All Commentary
Tuesday, May 1, 1962

Communism Is Not The Wave Of The Future

Mr. Chamberlin is a skilled observer and re­porter of economic and political conditions at home and abroad. He has written a number of books, has lectured widely, and is a con­tributor to The Wall Street Journal and many nationally known magazines.

Communists, like the Nazis be­fore them, like to regard their movement as an irresistible wave of the future, destined to inundate the entire world. In the days when he was the Number Two man—after Stalin—among the Soviet rulers, Vyacheslav Molotov de­clared that “all roads lead to com­munism.”

The present Soviet dictator, Nikita Khrushchev, shouted when a group of Western diplomats walked out of a diplomatic recep­tion in Moscow because of an in­sult: “All the same, we shall bury you.” In his more benevolent mo­ments Khrushchev has predicted that the grandchildren of the present generation of Americans will live under communism, with or without assistance from the death-dealing missiles of which he likes to boast.

And it is not only communists who cherish this wave-of-the­-future theory. Devoted anticom­munists, discouraged by apathy and weakness in the free world, sometimes share this conviction. So the late Whittaker Chambers, who almost single-handed brought Alger Hiss to justice, said to his wife when he quit the communist underground in revulsion and disgust:

“I know that I am leaving the winning side for the losing side. But it is better to die on the losing side than to live under com­munism.”

It would certainly be folly to brush aside as insignificant the threat of Soviet and Chinese ex­pansionist communism or to un­derrate the assets which com­munism possesses: a creed that admits no doubt, for instance, an unrivaled apparatus for espion­age and subversion, an ability to concentrate economic resources on what seems to its leaders to be the most essential political and mili­tary tasks.

But excessive pessimism is also out of place. Time is by no means necessarily on the side of the Reds. Assuming that the free peoples keep their heads, remain united in purpose and action, firm and clear in resolution, there are no less than seven good reasons why communism will not be the wave of the future, why it may be expected to recede or even to col­lapse, rather than to advance to the conquest of Europe outside the Iron Curtain and then of America.

The Situation Is Different

First, the conditions do not exist in the Western world that made it possible for a small group of well-organized fanatics, exploit­ing chaotic conditions after unsuc­cessful war and resorting to ruth­less demagogy, to seize power first in the Soviet Union, later in Yugoslavia, finally in China. (The other Soviet satellite states are not considered, because in these communism was simply imposed by the military power of the Red Army.)

Czarist Russia, despite its im­posing size and powerful military and police build-up, was a colossus on feet of clay. There was a sense of sullen alienation between the poor, uneducated majority—most of the peasants and the industrial workers—and the well-to-do edu­cated aristocracy and middle class. There was resentment on the part of peoples who had been brought unwillingly under Russian power. Too few Russians had a sense of having a stake in the stability of the country’s economic order. Add the pressure of World War I, and the ingredients of violent revolu­tion are there. In this age of the affluent society there is no par­allel in Western Europe or Amer­ica for prerevolutionary Russian conditions.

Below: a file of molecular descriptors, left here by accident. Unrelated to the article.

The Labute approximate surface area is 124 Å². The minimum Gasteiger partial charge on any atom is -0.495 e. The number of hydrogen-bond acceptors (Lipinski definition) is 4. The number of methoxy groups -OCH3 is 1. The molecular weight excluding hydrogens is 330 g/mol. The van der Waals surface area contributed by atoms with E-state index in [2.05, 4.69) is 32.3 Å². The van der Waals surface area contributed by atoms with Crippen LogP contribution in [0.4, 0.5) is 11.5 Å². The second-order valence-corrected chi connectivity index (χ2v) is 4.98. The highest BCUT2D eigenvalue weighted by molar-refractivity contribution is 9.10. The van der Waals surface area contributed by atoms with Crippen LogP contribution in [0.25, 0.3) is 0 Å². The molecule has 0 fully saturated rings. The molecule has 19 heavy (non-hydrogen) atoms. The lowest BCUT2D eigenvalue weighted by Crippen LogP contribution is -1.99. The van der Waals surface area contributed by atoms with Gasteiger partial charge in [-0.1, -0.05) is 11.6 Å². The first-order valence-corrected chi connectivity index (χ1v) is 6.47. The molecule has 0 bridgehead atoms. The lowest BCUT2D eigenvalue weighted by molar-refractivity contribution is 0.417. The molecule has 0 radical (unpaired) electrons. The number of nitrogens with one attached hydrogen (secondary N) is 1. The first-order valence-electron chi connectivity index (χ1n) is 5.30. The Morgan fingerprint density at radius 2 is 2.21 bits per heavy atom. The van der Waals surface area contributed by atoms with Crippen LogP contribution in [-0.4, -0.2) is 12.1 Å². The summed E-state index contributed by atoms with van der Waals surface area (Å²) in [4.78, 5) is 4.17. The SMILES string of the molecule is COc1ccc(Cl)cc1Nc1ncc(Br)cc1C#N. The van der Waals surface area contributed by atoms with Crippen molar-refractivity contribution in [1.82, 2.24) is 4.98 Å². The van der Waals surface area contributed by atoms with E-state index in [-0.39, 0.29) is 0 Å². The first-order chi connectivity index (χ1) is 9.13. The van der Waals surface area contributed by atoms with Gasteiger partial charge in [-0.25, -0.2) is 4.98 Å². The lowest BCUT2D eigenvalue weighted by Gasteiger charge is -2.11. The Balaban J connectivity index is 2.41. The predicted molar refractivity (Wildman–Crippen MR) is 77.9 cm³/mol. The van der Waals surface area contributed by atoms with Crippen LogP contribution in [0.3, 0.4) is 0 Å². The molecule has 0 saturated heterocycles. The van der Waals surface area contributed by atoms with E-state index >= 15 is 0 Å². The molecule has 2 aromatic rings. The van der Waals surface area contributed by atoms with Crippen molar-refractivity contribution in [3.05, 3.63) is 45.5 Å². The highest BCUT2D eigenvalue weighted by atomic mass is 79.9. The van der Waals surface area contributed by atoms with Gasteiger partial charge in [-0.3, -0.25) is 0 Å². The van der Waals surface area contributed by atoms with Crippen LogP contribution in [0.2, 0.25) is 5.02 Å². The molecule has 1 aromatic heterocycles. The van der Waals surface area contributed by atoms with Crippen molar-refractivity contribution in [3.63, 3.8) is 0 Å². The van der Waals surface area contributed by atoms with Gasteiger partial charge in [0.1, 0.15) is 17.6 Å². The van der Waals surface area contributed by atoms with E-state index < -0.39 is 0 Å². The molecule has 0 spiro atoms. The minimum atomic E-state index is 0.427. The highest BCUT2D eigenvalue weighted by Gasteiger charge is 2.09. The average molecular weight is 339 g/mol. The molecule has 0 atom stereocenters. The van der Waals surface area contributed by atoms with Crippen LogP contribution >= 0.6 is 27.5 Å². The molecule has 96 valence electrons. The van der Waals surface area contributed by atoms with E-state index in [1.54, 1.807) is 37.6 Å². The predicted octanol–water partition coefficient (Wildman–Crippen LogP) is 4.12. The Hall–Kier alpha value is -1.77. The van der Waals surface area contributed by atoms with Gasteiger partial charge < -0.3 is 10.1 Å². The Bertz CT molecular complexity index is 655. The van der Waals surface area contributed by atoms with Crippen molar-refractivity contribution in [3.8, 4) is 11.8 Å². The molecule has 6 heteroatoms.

This is perhaps even more true as regards China, where most of the people lived on a more pre­carious subsistence basis than the Russians. Eight years of Japanese invasion and occupation of all China‘s main cities had disorgan­ized the administration and econ­omy of the country. Poor and ignorant people furnish the most receptive audience for communist demagogy arid false promises. As they are, half-starved at back­breaking labor in communes, many Chinese doubtless feel that they made the biggest mistake of their lives in siding with the com­munists against the nationalists. But they are caught in a steel trap of military and police control and universal spying from which it is very hard to escape.

Again, there is no duplication in the Western world for the con­ditions which preceded the com­munist take-over in China. This is also true as regards Yugoslavia, a poor, economically retarded Balkan state which was torn to pieces by racial internal feuds during the German occupation.

Schismatic Tendencies

Second, international commu­nism is now displaying clear ten­dencies toward fission and schism. Much of the supposed strength of international communism was de­rived from its unity. But the old impression of a little group of men in Moscow able to dispose of the strength not only of the Soviet Union, but of every other com­munist-ruled nation no longer cor­responds with the facts.

Yugoslavia is still a communist country, although with some modi­fications, including the virtual abandonment of collective farm­ing. But dictator Tito’s breach with Moscow in 1948 is likely to rate more than a footnote in his­tory. For this was the first proof that a communist-ruled country could secede from Moscow‘s lead­ership. Much more potentially significant is the evident rift be­tween Moscow and Peiping. No one can say with assurance how far this will go. Relations between the two communist giants are like an iceberg, with much more sub­merged than showing. But the bit­ter, if veiled, polemics which have been flying back and forth be­tween the two big communist cen­ters for years make it clear that Peiping can no longer be rated as a Moscow satellite.